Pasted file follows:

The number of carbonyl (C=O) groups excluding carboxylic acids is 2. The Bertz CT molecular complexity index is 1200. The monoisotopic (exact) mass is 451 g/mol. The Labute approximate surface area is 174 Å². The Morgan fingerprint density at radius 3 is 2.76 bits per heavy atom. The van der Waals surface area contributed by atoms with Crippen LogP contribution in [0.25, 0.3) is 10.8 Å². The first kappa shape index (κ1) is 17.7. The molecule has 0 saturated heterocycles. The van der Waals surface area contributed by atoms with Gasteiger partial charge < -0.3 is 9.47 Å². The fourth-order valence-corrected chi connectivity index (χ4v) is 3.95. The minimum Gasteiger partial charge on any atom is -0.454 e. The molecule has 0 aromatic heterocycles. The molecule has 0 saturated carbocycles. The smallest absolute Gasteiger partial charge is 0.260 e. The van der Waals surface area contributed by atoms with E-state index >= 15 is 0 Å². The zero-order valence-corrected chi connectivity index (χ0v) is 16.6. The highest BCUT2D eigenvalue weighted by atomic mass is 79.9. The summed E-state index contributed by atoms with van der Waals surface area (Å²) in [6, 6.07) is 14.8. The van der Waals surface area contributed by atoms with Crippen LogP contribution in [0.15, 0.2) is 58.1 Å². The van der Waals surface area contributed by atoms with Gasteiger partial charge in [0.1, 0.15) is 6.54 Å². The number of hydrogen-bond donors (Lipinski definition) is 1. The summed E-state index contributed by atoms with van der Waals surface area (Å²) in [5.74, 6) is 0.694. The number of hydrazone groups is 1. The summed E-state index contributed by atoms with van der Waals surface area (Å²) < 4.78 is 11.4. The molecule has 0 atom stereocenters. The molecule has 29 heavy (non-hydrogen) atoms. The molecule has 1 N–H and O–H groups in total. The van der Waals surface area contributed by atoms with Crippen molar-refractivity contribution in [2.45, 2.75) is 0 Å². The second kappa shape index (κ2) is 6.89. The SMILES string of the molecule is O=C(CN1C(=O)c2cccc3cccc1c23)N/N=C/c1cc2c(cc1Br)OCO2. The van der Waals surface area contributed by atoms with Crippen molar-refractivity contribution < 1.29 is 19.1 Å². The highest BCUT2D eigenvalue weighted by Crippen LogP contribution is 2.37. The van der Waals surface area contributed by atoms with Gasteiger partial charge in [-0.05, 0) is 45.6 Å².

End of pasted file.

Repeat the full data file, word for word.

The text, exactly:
The number of carbonyl (C=O) groups excluding carboxylic acids is 2. The Bertz CT molecular complexity index is 1200. The monoisotopic (exact) mass is 451 g/mol. The Labute approximate surface area is 174 Å². The Morgan fingerprint density at radius 3 is 2.76 bits per heavy atom. The van der Waals surface area contributed by atoms with Crippen LogP contribution in [0.25, 0.3) is 10.8 Å². The first kappa shape index (κ1) is 17.7. The molecule has 0 saturated heterocycles. The van der Waals surface area contributed by atoms with Gasteiger partial charge < -0.3 is 9.47 Å². The fourth-order valence-corrected chi connectivity index (χ4v) is 3.95. The minimum Gasteiger partial charge on any atom is -0.454 e. The molecule has 0 aromatic heterocycles. The molecule has 0 saturated carbocycles. The smallest absolute Gasteiger partial charge is 0.260 e. The van der Waals surface area contributed by atoms with E-state index >= 15 is 0 Å². The zero-order valence-corrected chi connectivity index (χ0v) is 16.6. The highest BCUT2D eigenvalue weighted by atomic mass is 79.9. The summed E-state index contributed by atoms with van der Waals surface area (Å²) in [6, 6.07) is 14.8. The van der Waals surface area contributed by atoms with Crippen LogP contribution in [0.15, 0.2) is 58.1 Å². The van der Waals surface area contributed by atoms with Gasteiger partial charge in [0.1, 0.15) is 6.54 Å². The number of hydrogen-bond donors (Lipinski definition) is 1. The summed E-state index contributed by atoms with van der Waals surface area (Å²) in [5.74, 6) is 0.694. The number of hydrazone groups is 1. The summed E-state index contributed by atoms with van der Waals surface area (Å²) < 4.78 is 11.4. The molecule has 0 atom stereocenters. The molecule has 29 heavy (non-hydrogen) atoms. The molecule has 1 N–H and O–H groups in total. The van der Waals surface area contributed by atoms with Crippen molar-refractivity contribution in [2.45, 2.75) is 0 Å². The second kappa shape index (κ2) is 6.89. The SMILES string of the molecule is O=C(CN1C(=O)c2cccc3cccc1c23)N/N=C/c1cc2c(cc1Br)OCO2. The van der Waals surface area contributed by atoms with Crippen molar-refractivity contribution < 1.29 is 19.1 Å². The highest BCUT2D eigenvalue weighted by Crippen LogP contribution is 2.37. The van der Waals surface area contributed by atoms with Gasteiger partial charge in [-0.05, 0) is 45.6 Å².